June 1, 2008
by Jack Wilkinson
With two out in the seventh inning, on an already frustrating night, Tony Plagman lined a laser toward the left field corner and took off. Running hard himself, Georgia’s Lyle Allen reached out and grabbed Plagman’s shot to end the top of the seventh.
Jogging in and crossing the infield toward the Georgia dugout, Allen slowed while approaching the mound. Eddie Burns was already out there, and Allen flipped the ball to Georgia Tech’s starting pitcher. And Burns dropped it.
A metaphor? Not exactly. But it was that kind of night for the Jackets, one in which everything went wrong in an 8-0 loss in the NCAA Regional. With a chance to eliminate Georgia on its home field, the Jackets instead dropped the ball, and more. Of course, in a star-crossed season in which nothing has come easily for Tech, why should the NCAA Tournament be any different?
At least Sunday’s loss had a two-ply silver lining. After winning their first two games here, Tech (41-20) gets a 7 p.m. rematch Monday with Georgia. The winner will advance to the Super Regional. Almost as enticing, someone else will take the mound for the Dogs.
“I just hope that Nick Montgomery can’t pitch [Monday],” Tech coach Danny Hall said, smiling despite Montgomery’s four-hit, complete-game shutout. “He’s pitched against us twice. He’s their Deck McGuire, and beat us twice.”
McGuire is the freshman right-hander who defeated Georgia twice this season — including an 11-1 rout here on May 7, when he allowed a run in seven innings. Even when McGuire took the loss six days later in a 3-2 loss to Georgia at Turner Field, he still pitched well.
Montgomery, meanwhile, was other-worldly Sunday. The senior middle reliever, who made his first career start for Georgia against Tech in Turner Field and went five innings to get the win, had lost his only other start to Ole Miss in Georgia’s SEC Tournament opener.
On Sunday, Tech got the full Monty, managing just four singles off Montgomery and being shut out for the first time in an NCAA Tournament game since 1988 — 79 games ago. The last time Georgia blanked the Jackets: May 14, 1969, back in the wooden-bat era.
“He pitched very well,” Tech’s Charlie Blackmon — who had two of Tech’s singles to extend his hitting streak to 11 games — said of Montgomery. “He kept us off balance. But for the most part, he wasn’t throwing it over the plate. We weren’t taking good swings on it.”
“I don’t think we were that flat. I think Nick Montgomery was that good,” said Hall, who dismissed any notion that Tech might’ve come out with less intensity after winning its first two games, while Georgia — having lost its Friday opener to Lipscomb — faced elimination.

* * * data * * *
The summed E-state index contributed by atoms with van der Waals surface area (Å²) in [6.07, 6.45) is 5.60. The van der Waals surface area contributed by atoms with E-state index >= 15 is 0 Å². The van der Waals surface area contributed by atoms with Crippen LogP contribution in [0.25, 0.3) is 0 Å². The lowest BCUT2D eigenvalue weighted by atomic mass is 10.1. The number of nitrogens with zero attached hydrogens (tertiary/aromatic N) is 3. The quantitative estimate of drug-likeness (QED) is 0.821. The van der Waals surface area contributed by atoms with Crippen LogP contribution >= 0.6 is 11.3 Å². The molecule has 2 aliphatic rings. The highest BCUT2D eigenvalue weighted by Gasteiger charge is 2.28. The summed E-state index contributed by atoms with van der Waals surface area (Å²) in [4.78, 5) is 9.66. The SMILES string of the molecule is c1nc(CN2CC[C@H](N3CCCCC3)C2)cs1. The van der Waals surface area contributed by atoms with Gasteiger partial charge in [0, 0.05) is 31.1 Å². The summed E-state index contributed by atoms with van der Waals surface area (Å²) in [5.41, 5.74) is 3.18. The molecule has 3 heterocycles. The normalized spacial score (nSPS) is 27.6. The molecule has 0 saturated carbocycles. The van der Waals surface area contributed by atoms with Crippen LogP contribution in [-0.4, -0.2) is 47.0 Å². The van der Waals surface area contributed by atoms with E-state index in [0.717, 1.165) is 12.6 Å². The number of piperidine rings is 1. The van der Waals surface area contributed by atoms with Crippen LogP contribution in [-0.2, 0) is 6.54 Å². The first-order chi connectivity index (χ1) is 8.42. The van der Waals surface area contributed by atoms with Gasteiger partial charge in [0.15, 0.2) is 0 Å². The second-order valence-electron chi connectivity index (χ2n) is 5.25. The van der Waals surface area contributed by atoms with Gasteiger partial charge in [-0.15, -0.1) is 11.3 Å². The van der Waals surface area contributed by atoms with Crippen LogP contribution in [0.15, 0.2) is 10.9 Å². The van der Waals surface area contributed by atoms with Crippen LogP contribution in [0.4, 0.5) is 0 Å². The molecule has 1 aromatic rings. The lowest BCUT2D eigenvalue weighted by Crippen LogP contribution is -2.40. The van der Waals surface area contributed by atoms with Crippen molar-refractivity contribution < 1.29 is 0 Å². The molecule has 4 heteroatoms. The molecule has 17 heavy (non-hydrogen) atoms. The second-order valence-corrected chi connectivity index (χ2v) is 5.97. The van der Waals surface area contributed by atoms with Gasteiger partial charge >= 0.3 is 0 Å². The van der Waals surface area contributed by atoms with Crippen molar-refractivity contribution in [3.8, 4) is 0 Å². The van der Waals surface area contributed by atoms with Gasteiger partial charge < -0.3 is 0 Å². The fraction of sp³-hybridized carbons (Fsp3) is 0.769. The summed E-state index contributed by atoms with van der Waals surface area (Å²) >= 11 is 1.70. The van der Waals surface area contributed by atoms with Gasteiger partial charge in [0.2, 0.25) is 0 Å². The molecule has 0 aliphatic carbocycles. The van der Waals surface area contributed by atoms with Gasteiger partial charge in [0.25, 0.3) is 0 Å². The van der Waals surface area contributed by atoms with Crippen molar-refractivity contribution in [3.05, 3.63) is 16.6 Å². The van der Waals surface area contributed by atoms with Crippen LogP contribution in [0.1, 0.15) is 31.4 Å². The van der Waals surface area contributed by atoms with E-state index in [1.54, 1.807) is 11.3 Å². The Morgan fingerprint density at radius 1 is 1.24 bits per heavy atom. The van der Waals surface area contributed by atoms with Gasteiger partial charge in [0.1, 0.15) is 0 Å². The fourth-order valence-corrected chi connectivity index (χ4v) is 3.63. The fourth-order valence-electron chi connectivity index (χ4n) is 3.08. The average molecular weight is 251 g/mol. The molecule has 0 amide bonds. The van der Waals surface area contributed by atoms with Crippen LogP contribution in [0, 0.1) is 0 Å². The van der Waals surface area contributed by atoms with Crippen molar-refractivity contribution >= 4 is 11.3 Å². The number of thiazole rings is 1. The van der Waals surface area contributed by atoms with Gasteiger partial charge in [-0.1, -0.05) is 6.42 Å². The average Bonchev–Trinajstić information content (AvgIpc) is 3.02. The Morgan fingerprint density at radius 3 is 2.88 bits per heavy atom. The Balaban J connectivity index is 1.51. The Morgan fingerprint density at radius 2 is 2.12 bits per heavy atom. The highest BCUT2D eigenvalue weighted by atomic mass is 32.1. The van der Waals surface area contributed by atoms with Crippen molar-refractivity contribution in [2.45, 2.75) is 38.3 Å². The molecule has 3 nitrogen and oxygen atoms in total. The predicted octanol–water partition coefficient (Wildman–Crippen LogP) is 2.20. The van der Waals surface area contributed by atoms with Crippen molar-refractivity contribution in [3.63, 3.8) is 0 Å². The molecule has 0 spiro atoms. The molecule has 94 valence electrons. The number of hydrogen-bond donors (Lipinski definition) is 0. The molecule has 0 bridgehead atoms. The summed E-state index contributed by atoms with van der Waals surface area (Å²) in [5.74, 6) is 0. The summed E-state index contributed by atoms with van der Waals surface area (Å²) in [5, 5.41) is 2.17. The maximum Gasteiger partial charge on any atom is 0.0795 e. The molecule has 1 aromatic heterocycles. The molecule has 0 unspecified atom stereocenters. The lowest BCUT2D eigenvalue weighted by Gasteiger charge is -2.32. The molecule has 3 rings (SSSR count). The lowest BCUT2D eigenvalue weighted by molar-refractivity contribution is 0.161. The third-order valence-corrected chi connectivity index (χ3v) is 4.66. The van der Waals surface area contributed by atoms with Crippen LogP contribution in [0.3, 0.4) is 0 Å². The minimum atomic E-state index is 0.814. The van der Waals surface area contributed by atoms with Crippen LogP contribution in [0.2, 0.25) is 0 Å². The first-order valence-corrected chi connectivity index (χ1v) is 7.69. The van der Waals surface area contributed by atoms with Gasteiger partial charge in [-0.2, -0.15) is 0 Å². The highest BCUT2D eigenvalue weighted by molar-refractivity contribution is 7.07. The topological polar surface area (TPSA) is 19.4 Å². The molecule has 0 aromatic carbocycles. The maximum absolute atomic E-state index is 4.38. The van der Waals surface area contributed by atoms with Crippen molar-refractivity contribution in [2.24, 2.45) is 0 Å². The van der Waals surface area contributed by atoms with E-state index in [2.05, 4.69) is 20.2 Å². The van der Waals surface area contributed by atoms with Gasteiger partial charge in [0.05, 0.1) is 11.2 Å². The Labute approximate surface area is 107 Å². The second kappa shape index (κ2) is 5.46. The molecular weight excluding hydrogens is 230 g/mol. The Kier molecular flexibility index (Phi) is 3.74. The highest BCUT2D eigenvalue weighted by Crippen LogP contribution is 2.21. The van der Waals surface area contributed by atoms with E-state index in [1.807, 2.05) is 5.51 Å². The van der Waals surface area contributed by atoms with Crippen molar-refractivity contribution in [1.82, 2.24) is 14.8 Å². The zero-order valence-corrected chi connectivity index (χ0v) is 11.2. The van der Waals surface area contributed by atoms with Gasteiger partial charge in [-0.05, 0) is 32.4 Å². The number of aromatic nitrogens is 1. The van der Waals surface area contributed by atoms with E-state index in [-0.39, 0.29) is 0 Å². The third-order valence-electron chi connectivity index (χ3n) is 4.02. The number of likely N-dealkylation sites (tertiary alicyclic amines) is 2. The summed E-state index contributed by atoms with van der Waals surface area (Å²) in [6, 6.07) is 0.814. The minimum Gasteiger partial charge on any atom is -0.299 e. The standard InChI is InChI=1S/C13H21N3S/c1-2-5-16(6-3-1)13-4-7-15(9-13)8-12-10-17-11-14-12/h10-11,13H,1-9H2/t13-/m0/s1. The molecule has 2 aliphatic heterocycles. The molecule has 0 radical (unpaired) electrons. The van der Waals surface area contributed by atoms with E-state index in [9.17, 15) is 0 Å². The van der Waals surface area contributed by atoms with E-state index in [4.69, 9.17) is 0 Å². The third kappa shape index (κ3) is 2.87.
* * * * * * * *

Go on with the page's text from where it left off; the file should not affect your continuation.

“To their credit, they scored early and got the crowd into it,” said Hall, whose starter, Eddie Burns, gave up a two-run homer to Matt Olson in the third inning. When Burns surrendered another two-run shot to Matt Cerione in the fifth, it was 5-0, and over.
“I don’t think our team was flat,” Hall said. “I just think he [Montgomery] was that good. “
“I didn’t feel like I was able to locate my fastball,” Burns said. “Early on in the game, I walked some guys. And when I left it over the plate, they got good swings on it.”
Tech, meanwhile, came up just short in several ways. Catcher Jason Haniger, who hit a monstrous homer Friday against Louisville and another one in Saturday’s 6-3 win over Lipscomb, just missed another in the second inning when his blast was caught at the left field wall. Six different Jackets struck out against Montgomery; No. 2 hitter Jeff Rowland fanned three times and Luke Murton, No. 3 in the order, twice. For the second straight night, Hall came out to vehemently argue a questionable call, and again got no satisfaction.
More distressing to Hall, however, is this: After its opening 8-5 win over Louisville, and following Haniger’s three-run homer against Lipscomb, 15 of the next 16 Jackets (including the last 10) were retired before Haniger’s two-out single in Saturday’s seventh.
On Sunday, following Blackmon’s two-out single in the third, Montgomery retired the next 17 batters before Blackmon singled to right in the ninth. How to kick-start the lineup?
“That’s the million-dollar question,” said Hall, who’ll start Zach Von Tersch Monday.
“We’re not too disappointed with our situation,” Burns said. “We played well early in the tournament to get us into this situation. We have a good pitcher in Zach Von Tersch going [Monday] night.”
Even better, Georgia doesn’t have Nick Montgomery going Monday. Now, much like Sunday’s scene on the mound in the middle of the seventh, Tech must pick the ball up, dust itself off and start all over again.